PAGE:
USOPC College Sports Think Tank Recommends Delaying Swim & Dive Recruiting

The United States Olympic & Paralympic Committee College Sports Sustainability Think Tank, a group assembled to “address the loss of collegiate Olympic and Paralympic sport opportunities in the wake of COVID-19,” released its final recommendations around four topics — sport sustainability, sport structure, vertical partnerships and Paralympic inclusion.

The think tank was co-chaired by University of Florida Athletic Director Scott Stricklin and USOPC CEO Sarah Hirshland. From the aquatics world, the group also included U.S. National Team swimmer Sierra Schmidt, Paralympic swimmer Justin Zook, and water polo Olympian Maddie Musselman, Olympic water polo coach Adam Krikorian, and CSCAA Executive Director Greg Earhart.

“The USOPC Think Tank is proud to move these ideas into action with the NCAA national office and membership,” said Scott Stricklin, University of Florida athletic director and USOPC Think Tank co-chair. “Now is the time to think creatively to preserve our broad-based collegiate sports infrastructure.”

Regarding sport sustainability, the group issued two recommendations — one specifically about delaying the recruiting timeline for swimming and diving. As of 2019, coaches could begin contacting students on June 15 following their sophomore year of high school, with official visits permissible starting Aug. 1. At the time of that change, the CSCAA requested — and was denied — an exemption to have the swim and dive recruiting window open later.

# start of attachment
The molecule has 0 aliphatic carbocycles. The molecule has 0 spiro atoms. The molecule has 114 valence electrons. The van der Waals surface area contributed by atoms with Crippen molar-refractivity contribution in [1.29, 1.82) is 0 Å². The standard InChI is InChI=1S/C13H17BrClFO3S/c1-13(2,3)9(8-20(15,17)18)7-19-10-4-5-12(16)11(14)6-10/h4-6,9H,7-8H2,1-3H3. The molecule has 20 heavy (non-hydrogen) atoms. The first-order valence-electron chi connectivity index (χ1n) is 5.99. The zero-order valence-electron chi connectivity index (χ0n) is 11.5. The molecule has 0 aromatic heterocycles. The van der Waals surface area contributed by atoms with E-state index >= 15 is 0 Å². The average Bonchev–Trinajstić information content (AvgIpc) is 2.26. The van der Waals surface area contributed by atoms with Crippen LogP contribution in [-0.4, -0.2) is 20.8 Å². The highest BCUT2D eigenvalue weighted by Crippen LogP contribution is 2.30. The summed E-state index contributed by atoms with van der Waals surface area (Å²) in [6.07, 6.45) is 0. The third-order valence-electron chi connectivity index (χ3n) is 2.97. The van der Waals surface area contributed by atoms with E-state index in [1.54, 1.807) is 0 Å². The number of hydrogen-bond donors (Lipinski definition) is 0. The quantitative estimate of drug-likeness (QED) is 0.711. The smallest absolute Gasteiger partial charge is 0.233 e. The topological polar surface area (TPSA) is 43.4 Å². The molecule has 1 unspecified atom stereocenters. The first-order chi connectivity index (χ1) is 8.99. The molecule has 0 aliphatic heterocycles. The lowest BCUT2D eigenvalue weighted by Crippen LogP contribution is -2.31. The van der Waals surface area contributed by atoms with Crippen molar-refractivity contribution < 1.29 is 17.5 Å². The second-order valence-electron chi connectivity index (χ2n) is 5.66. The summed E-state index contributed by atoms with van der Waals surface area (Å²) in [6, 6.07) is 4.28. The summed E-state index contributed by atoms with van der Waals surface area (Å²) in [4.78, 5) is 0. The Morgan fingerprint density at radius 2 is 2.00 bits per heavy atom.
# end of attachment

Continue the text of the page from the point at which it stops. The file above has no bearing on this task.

The new recommendation doesn’t give a detailed timeline but suggests that the recruiting process would begin in the senior year of high school.

Full list of recommendations:

SPORT SUSTAINABILITY

  • Recommendation 1: Develop a customized recruiting plan for swimming and diving to initiate the recruiting process during a prospect’s senior year of high school. By delaying initial contact, limiting visits and implementing a contained recruiting calendar, the adjustments will alleviate pressures on prospects, ease the time burden on athletes and coaches, and increase operational efficiencies.
  • Recommendation 2: Allow flexible engagement with prospective and elite male gymnasts by deregulating men’s gymnastics recruiting rules around clubs, tryouts, camps/clinics and national teams. These changes would allow varsity programs to partner with youth programs and USA Gymnastics to share facilities, streamline expenses and generate revenue through expanded camps/clinics.

SPORT STRUCTURE

  • Recommendation 3: Build and pilot an Olympic Sustainability Membership Category, modeled after the NCAA Emerging Sports for Women structure, to test regulatory flexibility for low-sponsored sports. Flexibility may include multidivisional membership and nimble conference affiliation to ease scheduling burdens and strengthen regional partnerships.
  • Recommendation 4: Formalize USOPC and NCAA organizational alignment by expanding the existing USOPC/NCAA cooperation agreement to mechanize leadership-level connections, sport-level partnerships, communications collaboration and project-specific engagement.

VERTICAL PARTNERSHIPS